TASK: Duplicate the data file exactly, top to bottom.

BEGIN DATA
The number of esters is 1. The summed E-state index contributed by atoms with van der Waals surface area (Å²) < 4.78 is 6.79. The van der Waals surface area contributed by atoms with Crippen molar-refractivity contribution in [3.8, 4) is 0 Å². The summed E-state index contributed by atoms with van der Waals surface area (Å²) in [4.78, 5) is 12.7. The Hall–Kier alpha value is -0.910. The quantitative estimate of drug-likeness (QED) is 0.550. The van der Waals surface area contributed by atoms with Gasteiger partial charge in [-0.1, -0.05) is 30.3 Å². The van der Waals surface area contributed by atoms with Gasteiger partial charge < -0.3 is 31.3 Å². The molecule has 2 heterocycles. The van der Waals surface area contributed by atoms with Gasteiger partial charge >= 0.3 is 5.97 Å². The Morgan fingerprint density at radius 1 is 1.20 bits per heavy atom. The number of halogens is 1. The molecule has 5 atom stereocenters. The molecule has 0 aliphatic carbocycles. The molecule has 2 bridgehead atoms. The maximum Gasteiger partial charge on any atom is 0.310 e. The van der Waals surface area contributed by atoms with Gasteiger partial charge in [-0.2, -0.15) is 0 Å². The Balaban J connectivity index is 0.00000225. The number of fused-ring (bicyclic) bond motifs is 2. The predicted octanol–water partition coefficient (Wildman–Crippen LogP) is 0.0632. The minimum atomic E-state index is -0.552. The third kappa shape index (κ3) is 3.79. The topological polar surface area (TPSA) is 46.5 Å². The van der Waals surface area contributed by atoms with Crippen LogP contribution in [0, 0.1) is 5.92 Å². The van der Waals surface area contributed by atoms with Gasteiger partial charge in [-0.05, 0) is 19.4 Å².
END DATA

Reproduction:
The number of esters is 1. The summed E-state index contributed by atoms with van der Waals surface area (Å²) < 4.78 is 6.79. The van der Waals surface area contributed by atoms with Crippen molar-refractivity contribution in [3.8, 4) is 0 Å². The summed E-state index contributed by atoms with van der Waals surface area (Å²) in [4.78, 5) is 12.7. The Hall–Kier alpha value is -0.910. The quantitative estimate of drug-likeness (QED) is 0.550. The van der Waals surface area contributed by atoms with Gasteiger partial charge in [-0.1, -0.05) is 30.3 Å². The van der Waals surface area contributed by atoms with Gasteiger partial charge < -0.3 is 31.3 Å². The molecule has 2 heterocycles. The van der Waals surface area contributed by atoms with Gasteiger partial charge >= 0.3 is 5.97 Å². The Morgan fingerprint density at radius 1 is 1.20 bits per heavy atom. The number of halogens is 1. The molecule has 5 atom stereocenters. The molecule has 0 aliphatic carbocycles. The molecule has 2 bridgehead atoms. The maximum Gasteiger partial charge on any atom is 0.310 e. The van der Waals surface area contributed by atoms with Gasteiger partial charge in [-0.2, -0.15) is 0 Å². The Balaban J connectivity index is 0.00000225. The number of fused-ring (bicyclic) bond motifs is 2. The predicted octanol–water partition coefficient (Wildman–Crippen LogP) is 0.0632. The minimum atomic E-state index is -0.552. The third kappa shape index (κ3) is 3.79. The topological polar surface area (TPSA) is 46.5 Å². The van der Waals surface area contributed by atoms with Crippen LogP contribution in [0, 0.1) is 5.92 Å². The van der Waals surface area contributed by atoms with Gasteiger partial charge in [-0.05, 0) is 19.4 Å².